Tag Archives: torch

  • How to Use a Propane Torch

    Propane torches are fantastic tools that are widely used in the automotive industry. These torches have stainless steel flame tubes made for rugged use and long-lasting ability, providing a soft, dispersed flame that is ideal for body solder and plastic forming jobs. Below, you will learn how to properly use a propane torch for your automotive needs.  Click Here To Read Full Post...
  • Leading a Body Panel The Gene Winfield Way.

    Only a few guy from the golden age of kustomizing and hot rodding are still with us, and even less are still working on cars. One of the best is Gene Winfield and even today, well into his 80's he's still traveling the world kustomizing old cars and teaching classes about metal shaping, leading, and anything you want to know about custom cars. I was lucky enough to catch up with him at one of his recent metal working seminars to get the process he uses to apply lead to a panel.  Click Here To Read Full Post...
  • Eastwood tools to be used in Gene Winfield Chop Shop Tour- Stop 1 Houston, TX Autorama

    This year at SEMA 2012 we were running around shooting some of our favorite show vehicles of the week. I happened to run into Gene Winfield as he was debuting his 2nd rendition of his custom Ford he calls the "Pacifica". We did a nice interview with Gene (check it out below!) to find out about the truck and also hear about what he's up to in the future. He told us about an exciting tour he was starting shortly after SEMA with Championship Auto Shows called the "Gene Winfield Chop Shop".   Click Here To Read Full Post...
  • 5 tips to make your Plasma Cutter work better

    Plasma cutting seems easy right? Pull the trigger, make some sparks, cut some metal, easy as pie! Well it can be quite simple, but there are a few things that can cause your plasma to underperform. Below we cover 5 tips to allow you to cut any metal with ease.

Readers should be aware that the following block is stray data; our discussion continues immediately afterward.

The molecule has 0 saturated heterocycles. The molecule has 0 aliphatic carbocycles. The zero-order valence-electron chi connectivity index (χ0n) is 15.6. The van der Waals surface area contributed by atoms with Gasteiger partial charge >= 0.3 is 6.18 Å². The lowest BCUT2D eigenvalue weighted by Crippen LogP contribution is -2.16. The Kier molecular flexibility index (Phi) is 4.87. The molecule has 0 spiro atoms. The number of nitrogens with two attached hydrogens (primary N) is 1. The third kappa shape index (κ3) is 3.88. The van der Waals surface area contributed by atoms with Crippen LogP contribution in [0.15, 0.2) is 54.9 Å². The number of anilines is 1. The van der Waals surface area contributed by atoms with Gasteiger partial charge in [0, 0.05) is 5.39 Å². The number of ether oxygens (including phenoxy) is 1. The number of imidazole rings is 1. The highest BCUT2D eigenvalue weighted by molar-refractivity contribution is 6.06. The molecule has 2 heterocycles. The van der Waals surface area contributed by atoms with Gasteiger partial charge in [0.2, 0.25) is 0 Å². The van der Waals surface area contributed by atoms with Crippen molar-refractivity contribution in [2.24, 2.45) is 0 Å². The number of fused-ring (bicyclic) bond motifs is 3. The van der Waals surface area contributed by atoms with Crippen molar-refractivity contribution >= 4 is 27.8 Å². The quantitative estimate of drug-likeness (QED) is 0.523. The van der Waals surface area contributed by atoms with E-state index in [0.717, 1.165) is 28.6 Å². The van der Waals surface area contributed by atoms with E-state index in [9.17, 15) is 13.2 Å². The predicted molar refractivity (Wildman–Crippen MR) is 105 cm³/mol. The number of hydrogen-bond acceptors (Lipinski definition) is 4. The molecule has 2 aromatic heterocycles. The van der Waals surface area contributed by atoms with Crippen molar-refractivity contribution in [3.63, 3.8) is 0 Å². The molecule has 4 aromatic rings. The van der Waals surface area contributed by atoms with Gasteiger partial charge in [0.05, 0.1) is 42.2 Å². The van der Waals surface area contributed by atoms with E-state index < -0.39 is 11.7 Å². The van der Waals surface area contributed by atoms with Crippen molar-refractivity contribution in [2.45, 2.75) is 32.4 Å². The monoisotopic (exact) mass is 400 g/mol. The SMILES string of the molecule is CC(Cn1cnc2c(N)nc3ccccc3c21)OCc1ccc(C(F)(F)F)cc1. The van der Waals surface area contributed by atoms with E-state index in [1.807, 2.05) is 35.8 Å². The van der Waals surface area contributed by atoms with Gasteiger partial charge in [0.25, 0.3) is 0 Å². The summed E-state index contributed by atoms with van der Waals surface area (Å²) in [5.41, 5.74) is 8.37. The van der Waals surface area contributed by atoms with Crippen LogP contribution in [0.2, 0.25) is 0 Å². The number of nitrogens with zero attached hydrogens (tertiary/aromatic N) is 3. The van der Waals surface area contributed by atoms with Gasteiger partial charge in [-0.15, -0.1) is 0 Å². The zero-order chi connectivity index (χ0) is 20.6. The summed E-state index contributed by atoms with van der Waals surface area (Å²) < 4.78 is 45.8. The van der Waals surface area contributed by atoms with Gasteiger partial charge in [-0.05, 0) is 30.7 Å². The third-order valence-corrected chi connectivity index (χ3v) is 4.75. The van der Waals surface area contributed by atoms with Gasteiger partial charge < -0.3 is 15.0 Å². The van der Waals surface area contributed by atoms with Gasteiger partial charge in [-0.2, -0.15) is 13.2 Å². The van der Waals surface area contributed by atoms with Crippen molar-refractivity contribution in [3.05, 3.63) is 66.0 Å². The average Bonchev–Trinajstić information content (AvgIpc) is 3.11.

1. Clean your ground location- Some of the modern plasma cutters like our Versa Cut Plasma Cutter have a "high frequency start" that allows the plasma arc to blast through rust, paint, and years of grime to cut metal without the need to clean the area you are cutting. This is great for those who hate cleaning metal; but one thing that people often forget is that they need a clean, solid ground to help create a strong arc to easily cut through metal. With a subpar ground you will find that your arc is unstable and will often result in inconsistent cuts. Take the extra 2 minutes to find a good ground location, or grind yourself a clean clamping area. It makes a world of difference!

    2. Keep your torch "Slag-Free"- When cutting with a plasma, you have molten metal splattering and slag goes flying; especially when cutting with the torch below the work surface. The slag can inadvertently make its way onto your torch electrode or nozzle. The build up of slag on the business-end of your torch can create an unstable arc and block airflow out of the nozzle. That buildup leads to poor cutting ability even on the most expensive machines. We suggest that you check the end of your torch after each cut to make sure there isn't a build up of slag that can decrease the performance of your plasma cutter.

    3. Dry Air is Friendly Air- Plasma cutters need a constant flow of clean, dry air to allow it to "punch" through the metal when cutting. This is another reason we can't stress enough how important it is to make sure your compressor has an adequate dryer and water separator system installed. For that reason we integrated a "last chance" filter in our Versa Cut plasma to make sure clean, dry air reaches the plasma torch. When you introduce dirty or moisture-rich air into the plasma arc you will notice that it will be difficult to get a stable arc going as the moisture in the air coming out of the torch will cause the arc to wander. You NEED clean, dry air to create a stable, focused arc!

    4. Avoid extension cords- We put a 20' torch lead and a 10' ground lead on our Versa Cut for a reason; you need to keep the machine as close to the power source as possible. The same as using a welder, the longer and skinnier the extension cord, the more it drops the voltage your machine is receiving. This means you could be "maxing out" your machine cutting something that should only require 3/4 power because the drop in voltage at the machine is so low by the time it goes through that 20 foot extension cord. We suggest (especially on the 110V setting) to keep your plasma plugged directly into an outlet. If you do need to use an extension cord, get a dedicated heavy gauge extension cord that will have the least power drop possible. By heeding this warning you can get the most performance out of your plasma. Remember, move the work surface or torch and ground, not the entire machine!

    5. More Air= More Punch- Like the amperage adjustment, we have an adjustment for air pressure along with a built-in pressure gauge. You need to make sure that you have adequate air pressure going to the torch to allow the plasma arc to properly "punch" through the metal. "Too much" air isn't as much of an issue as "too little" air, although you do want to dial the air down a bit with thinner metal to reduce the amount of slag and sparks from flying across the room.

    Hopefully by following these 5 tips you can streamline your plasma cutting jobs, and keep your machine function properly.

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